Abstract: Graphene's structure bears on both the material's electronic properties and fundamental questions about long range order in two-dimensional crystals. We present an analytic calculation of selected area electron diffraction from multi-layer graphene and compare it with data from samples prepared by chemical vapor deposition and mechanical exfoliation. A single layer scatters only 0.5% of the incident electrons, so this kinematical calculation can be considered reliable for five or fewer layers. Dark-field transmission electron micrographs of multi-layer graphene illustrate how knowledge of the diffraction peak intensities can be applied for rapid mapping of thickness, stacking, and grain boundaries. The diffraction peak intensities also depend on the mean-square displacement of atoms from their ideal lattice locations, which is parameterized by a Debye-Waller factor. We measure the Debye-Waller factor of a suspended monolayer of exfoliated graphene and find a result consistent with an estimate based on the Debye model. For laboratory-scale graphene samples, finite size effects are sufficient to stabilize the graphene lattice against melting, indicating that ripples in the third dimension are not necessary.
Using a neural network to backtranslate amino acid sequences
White,Gilbert; Seffens,William;
Electronic Journal of Biotechnology , 1998,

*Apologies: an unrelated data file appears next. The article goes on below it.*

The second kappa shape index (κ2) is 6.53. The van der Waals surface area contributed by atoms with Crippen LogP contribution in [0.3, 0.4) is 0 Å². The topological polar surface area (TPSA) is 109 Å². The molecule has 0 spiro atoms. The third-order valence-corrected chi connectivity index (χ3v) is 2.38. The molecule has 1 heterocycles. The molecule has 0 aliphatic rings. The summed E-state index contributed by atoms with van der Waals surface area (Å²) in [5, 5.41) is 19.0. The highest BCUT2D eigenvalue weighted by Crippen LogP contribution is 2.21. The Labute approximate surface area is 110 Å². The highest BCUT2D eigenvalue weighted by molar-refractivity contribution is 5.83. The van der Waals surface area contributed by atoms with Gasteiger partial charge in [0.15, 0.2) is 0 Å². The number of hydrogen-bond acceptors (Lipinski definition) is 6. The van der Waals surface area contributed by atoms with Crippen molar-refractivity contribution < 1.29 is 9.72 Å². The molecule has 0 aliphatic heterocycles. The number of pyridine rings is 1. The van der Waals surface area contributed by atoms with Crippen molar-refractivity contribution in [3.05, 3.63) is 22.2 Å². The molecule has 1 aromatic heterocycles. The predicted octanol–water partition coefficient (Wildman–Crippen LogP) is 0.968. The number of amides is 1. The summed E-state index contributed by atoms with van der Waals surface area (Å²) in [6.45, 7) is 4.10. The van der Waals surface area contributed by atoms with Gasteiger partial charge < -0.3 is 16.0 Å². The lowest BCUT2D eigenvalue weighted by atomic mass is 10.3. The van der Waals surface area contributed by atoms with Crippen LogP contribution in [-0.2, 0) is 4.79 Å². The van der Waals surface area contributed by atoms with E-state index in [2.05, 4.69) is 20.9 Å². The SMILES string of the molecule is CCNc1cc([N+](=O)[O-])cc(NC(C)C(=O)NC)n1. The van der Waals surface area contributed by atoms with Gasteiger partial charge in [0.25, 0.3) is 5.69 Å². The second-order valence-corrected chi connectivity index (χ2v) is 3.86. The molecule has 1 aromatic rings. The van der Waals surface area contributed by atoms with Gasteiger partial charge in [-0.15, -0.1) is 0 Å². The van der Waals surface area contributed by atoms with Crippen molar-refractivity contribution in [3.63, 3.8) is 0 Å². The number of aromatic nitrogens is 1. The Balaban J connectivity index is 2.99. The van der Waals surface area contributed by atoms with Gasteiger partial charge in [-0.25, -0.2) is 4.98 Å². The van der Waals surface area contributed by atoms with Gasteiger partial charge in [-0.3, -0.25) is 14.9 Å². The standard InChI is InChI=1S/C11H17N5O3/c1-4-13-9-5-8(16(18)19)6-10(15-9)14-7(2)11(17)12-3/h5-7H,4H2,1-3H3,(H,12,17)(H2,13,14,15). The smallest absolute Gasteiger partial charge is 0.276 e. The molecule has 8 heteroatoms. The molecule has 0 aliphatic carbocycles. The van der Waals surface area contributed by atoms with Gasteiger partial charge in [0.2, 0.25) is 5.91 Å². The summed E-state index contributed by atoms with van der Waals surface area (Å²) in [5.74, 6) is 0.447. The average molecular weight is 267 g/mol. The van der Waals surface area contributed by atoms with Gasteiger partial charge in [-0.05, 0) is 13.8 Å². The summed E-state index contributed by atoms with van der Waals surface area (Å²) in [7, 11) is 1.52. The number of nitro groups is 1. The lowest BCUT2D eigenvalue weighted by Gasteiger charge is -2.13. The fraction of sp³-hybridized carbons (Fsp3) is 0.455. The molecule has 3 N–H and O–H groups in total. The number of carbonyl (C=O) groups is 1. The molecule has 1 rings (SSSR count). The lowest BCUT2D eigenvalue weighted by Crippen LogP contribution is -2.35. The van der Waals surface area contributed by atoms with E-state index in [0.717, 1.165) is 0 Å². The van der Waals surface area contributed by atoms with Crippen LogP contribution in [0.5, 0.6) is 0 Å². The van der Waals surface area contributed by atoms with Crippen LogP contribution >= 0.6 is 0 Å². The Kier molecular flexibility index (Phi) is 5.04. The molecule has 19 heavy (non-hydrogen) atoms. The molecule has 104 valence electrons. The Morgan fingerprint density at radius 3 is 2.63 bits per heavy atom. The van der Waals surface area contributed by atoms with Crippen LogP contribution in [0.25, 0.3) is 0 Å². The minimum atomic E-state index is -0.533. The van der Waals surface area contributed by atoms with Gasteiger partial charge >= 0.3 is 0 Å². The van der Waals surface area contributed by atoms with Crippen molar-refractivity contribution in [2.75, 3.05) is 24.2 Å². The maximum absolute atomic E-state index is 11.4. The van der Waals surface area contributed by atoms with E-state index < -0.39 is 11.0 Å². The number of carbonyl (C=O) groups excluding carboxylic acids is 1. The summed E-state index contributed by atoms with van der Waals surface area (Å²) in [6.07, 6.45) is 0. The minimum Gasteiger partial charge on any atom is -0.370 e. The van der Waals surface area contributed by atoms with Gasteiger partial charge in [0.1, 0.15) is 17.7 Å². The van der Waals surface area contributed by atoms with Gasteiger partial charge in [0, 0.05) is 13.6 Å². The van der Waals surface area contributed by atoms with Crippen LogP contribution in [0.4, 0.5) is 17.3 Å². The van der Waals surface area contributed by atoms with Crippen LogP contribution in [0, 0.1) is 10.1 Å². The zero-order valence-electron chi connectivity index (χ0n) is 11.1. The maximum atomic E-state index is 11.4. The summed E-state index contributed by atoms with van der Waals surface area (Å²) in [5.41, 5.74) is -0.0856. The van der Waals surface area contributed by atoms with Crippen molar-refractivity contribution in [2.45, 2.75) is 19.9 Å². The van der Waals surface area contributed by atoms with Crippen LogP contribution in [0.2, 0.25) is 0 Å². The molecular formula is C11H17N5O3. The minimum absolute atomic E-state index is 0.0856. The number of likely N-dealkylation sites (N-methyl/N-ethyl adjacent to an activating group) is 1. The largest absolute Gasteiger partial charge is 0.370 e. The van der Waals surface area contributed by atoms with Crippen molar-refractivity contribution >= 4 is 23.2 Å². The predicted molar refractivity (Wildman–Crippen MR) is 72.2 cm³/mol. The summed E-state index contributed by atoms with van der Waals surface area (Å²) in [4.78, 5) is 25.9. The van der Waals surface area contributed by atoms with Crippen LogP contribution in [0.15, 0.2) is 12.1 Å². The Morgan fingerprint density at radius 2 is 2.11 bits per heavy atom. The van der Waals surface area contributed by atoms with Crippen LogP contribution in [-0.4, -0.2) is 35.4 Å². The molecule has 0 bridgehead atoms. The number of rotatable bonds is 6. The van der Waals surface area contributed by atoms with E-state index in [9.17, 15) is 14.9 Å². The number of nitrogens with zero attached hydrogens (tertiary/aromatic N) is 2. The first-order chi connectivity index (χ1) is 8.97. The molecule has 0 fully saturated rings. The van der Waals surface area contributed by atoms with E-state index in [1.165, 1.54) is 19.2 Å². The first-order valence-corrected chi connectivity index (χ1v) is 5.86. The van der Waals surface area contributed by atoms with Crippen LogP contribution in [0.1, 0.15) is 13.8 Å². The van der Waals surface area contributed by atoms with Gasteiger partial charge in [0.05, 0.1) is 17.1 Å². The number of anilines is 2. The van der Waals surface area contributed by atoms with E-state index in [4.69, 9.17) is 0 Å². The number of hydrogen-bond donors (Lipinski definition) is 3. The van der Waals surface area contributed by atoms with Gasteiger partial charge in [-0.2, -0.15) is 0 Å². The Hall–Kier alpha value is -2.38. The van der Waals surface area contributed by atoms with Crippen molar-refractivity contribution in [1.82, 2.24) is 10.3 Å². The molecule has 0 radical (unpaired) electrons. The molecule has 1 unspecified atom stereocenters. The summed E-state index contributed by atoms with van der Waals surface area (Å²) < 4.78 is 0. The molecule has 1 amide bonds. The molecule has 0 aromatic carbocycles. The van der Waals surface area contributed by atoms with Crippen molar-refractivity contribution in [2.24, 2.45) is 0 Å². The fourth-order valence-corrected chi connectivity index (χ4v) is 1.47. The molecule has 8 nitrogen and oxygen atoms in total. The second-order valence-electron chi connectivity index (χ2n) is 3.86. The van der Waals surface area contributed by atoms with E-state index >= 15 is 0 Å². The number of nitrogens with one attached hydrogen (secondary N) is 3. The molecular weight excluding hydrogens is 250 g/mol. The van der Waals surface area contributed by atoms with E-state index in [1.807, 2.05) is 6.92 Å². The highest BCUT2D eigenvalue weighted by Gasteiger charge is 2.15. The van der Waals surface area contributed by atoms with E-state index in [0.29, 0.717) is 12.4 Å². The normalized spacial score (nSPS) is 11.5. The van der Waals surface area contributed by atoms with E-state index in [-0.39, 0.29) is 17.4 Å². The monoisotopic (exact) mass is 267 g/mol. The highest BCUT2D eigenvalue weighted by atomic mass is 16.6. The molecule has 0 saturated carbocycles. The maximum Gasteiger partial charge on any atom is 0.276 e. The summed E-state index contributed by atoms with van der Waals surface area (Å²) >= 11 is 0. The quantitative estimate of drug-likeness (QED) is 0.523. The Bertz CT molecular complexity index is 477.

Abstract: a neural network (nn) was trained on amino and nucleic acid sequences to test the nn?s ability to predict a nucleic acid sequence given only an amino acid sequence. a multi-layer backpropagation network of one hidden layer with 5 to 9 neurons was used. different network configurations were used with varying numbers of input neurons to represent amino acids, while a constant representation was used for the output layer representing nucleic acids. in the best-trained network, 93% of the overall bases, 85% of the degenerate bases, and 100% of the fixed bases were correctly predicted from randomly selected test sequences. the training set was composed of 60 human sequences in a window of 10 to 25 codons at the coding sequence start site. different nn configurations involving the encoding of amino acids under increasing window sizes were evaluated to predict the behavior of the nn with a significantly larger training set. this genetic data analysis effort will assist in understanding human gene structure. benefits include computational tools that could predict more reliably the backtranslation of amino acid sequences useful for degenerate pcr cloning, and may assist the identification of human gene coding sequences (cds) from open reading frames in dna databases.